Omelas Literary Argument Essay

1170 WordsApr 13, 20125 Pages
March 26, 2012 The Iron Curtain of Omelas The short story, “The Ones Who Walk Away from Omelas”, written by Ursula Le Guin, is about a so-called perfect society where the sacrifice of a child is what provides harmony, equality, and prosperity to the citizens of this city. As a reader, one is invited to create and visualize their own utopia, so that one is emerged with the reality of a moral dilemma: the happiness of many for the unhappiness of one. The symbol represented in the story reflects current and past society issues such as military sacrifice, slavery, and injustice. The narrator describes the city of Omelas to have no king (president), political system, technology, weapons, or many of the things that currently permeate our…show more content…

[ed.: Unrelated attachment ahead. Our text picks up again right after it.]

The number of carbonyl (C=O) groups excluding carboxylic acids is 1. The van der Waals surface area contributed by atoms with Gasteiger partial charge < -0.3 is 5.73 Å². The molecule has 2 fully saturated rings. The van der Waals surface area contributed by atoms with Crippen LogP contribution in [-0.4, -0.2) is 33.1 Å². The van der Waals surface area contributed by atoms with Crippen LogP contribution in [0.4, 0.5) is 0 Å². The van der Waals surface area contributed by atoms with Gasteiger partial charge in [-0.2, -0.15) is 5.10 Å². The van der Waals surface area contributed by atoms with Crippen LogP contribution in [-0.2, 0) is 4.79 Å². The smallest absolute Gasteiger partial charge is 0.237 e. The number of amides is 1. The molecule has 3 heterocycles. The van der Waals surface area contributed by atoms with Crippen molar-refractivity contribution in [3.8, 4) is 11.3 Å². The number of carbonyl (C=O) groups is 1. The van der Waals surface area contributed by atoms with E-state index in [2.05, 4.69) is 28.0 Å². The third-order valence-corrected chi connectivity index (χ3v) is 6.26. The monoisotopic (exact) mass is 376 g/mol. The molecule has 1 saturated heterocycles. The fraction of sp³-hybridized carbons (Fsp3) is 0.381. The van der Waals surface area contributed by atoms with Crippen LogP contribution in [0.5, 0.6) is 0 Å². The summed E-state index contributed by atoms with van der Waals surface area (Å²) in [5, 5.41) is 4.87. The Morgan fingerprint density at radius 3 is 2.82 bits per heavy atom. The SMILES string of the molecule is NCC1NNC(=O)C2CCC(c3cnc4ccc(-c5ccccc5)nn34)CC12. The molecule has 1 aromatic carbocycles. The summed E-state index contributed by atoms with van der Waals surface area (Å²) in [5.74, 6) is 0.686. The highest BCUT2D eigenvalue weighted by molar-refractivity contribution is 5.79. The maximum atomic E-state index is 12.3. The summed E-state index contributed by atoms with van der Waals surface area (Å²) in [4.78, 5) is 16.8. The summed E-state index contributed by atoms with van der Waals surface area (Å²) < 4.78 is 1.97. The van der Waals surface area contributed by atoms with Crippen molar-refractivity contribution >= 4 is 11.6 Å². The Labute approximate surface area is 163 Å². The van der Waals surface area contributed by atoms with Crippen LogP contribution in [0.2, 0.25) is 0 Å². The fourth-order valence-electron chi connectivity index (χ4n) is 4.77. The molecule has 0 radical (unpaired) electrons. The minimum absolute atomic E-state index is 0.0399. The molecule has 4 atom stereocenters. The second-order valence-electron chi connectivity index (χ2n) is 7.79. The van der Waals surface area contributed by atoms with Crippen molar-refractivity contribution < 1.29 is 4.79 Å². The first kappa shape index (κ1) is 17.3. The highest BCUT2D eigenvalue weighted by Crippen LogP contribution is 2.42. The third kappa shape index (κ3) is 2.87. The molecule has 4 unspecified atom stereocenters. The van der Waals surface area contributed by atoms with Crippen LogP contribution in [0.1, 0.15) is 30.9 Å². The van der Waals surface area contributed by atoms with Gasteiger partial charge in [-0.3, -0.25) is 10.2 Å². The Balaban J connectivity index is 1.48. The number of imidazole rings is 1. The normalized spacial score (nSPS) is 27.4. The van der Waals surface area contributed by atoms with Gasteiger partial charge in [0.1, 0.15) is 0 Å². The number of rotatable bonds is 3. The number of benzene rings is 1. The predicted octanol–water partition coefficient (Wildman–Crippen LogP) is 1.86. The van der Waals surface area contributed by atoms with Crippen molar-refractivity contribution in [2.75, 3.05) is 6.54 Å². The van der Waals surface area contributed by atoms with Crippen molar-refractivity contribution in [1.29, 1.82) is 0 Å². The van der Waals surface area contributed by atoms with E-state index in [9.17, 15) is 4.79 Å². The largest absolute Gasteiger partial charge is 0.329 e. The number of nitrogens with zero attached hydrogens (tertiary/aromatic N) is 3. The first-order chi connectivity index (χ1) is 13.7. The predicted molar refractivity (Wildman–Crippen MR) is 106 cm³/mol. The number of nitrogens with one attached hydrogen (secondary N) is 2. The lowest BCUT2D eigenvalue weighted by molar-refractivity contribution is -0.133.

As human beings, we strive for freedom, and as we see in both our world and the one in the story, no one is truly free. “They know that they, like the child, are not free,” writes the narrator, showing the reader that although the citizens apparently live “free” in a perfect society, inside their souls, they are not free. There are no slaves in this utopia, as described by the narrator, but in actuality, the child’s freedom is taken from it, similar to slavery. The child symbolizes slavery because it is not free and is a servant to all the citizens of Omelas. The narrator clearly gives the reader a contradiction stating, “…they did without…slavery,” but she fails to conclude that the child is a servant of Omelas as a slave is to its owner. The citizens of the city are described as equal, prosperous, and joyous, except for the child who is malnourished, mistreated, and confined. The child lives very much as slaves did in America, where the birth of a slave’s child was to become a slave and never to be freed. The filth and dirt on the bottom floor of the tiny prison where the child sleeps reflects what many slaves used to sleep in. Another symbol that reflects slavery in the story would be the smelly mops next to the rusty buckets in the corner of the dirty closet, which serves as a reminder the role the child has as a slave, as a servant to the people. The narrator tells the reader, “[i]t is afraid of the mops. It

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